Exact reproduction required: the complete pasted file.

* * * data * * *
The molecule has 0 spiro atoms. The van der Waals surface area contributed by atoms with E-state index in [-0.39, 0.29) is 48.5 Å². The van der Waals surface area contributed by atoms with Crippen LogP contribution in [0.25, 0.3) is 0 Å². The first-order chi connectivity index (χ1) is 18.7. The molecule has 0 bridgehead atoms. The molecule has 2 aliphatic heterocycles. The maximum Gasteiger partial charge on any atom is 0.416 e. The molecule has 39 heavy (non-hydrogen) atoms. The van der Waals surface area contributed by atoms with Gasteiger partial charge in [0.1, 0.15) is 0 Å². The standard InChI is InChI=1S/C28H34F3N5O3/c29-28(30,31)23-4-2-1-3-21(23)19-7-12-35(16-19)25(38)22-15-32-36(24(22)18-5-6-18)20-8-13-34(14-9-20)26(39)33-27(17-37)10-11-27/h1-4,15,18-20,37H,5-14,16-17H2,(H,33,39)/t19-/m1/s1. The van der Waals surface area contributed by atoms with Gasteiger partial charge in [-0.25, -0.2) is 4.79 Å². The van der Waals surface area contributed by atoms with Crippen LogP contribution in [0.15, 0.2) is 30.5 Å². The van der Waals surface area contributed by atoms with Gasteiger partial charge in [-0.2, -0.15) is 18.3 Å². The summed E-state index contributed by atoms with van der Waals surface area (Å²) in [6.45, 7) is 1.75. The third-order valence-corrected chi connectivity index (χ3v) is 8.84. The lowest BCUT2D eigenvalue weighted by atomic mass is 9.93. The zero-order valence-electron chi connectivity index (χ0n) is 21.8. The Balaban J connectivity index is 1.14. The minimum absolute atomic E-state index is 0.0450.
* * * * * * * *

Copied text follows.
The molecule has 0 spiro atoms. The van der Waals surface area contributed by atoms with E-state index in [-0.39, 0.29) is 48.5 Å². The van der Waals surface area contributed by atoms with Crippen LogP contribution in [0.25, 0.3) is 0 Å². The first-order chi connectivity index (χ1) is 18.7. The molecule has 0 bridgehead atoms. The molecule has 2 aliphatic heterocycles. The maximum Gasteiger partial charge on any atom is 0.416 e. The molecule has 39 heavy (non-hydrogen) atoms. The van der Waals surface area contributed by atoms with Gasteiger partial charge in [0.1, 0.15) is 0 Å². The standard InChI is InChI=1S/C28H34F3N5O3/c29-28(30,31)23-4-2-1-3-21(23)19-7-12-35(16-19)25(38)22-15-32-36(24(22)18-5-6-18)20-8-13-34(14-9-20)26(39)33-27(17-37)10-11-27/h1-4,15,18-20,37H,5-14,16-17H2,(H,33,39)/t19-/m1/s1. The van der Waals surface area contributed by atoms with Gasteiger partial charge in [-0.25, -0.2) is 4.79 Å². The van der Waals surface area contributed by atoms with Crippen LogP contribution in [0.15, 0.2) is 30.5 Å². The van der Waals surface area contributed by atoms with Gasteiger partial charge in [-0.2, -0.15) is 18.3 Å². The summed E-state index contributed by atoms with van der Waals surface area (Å²) in [6.45, 7) is 1.75. The third-order valence-corrected chi connectivity index (χ3v) is 8.84. The lowest BCUT2D eigenvalue weighted by atomic mass is 9.93. The zero-order valence-electron chi connectivity index (χ0n) is 21.8. The Balaban J connectivity index is 1.14. The minimum absolute atomic E-state index is 0.0450.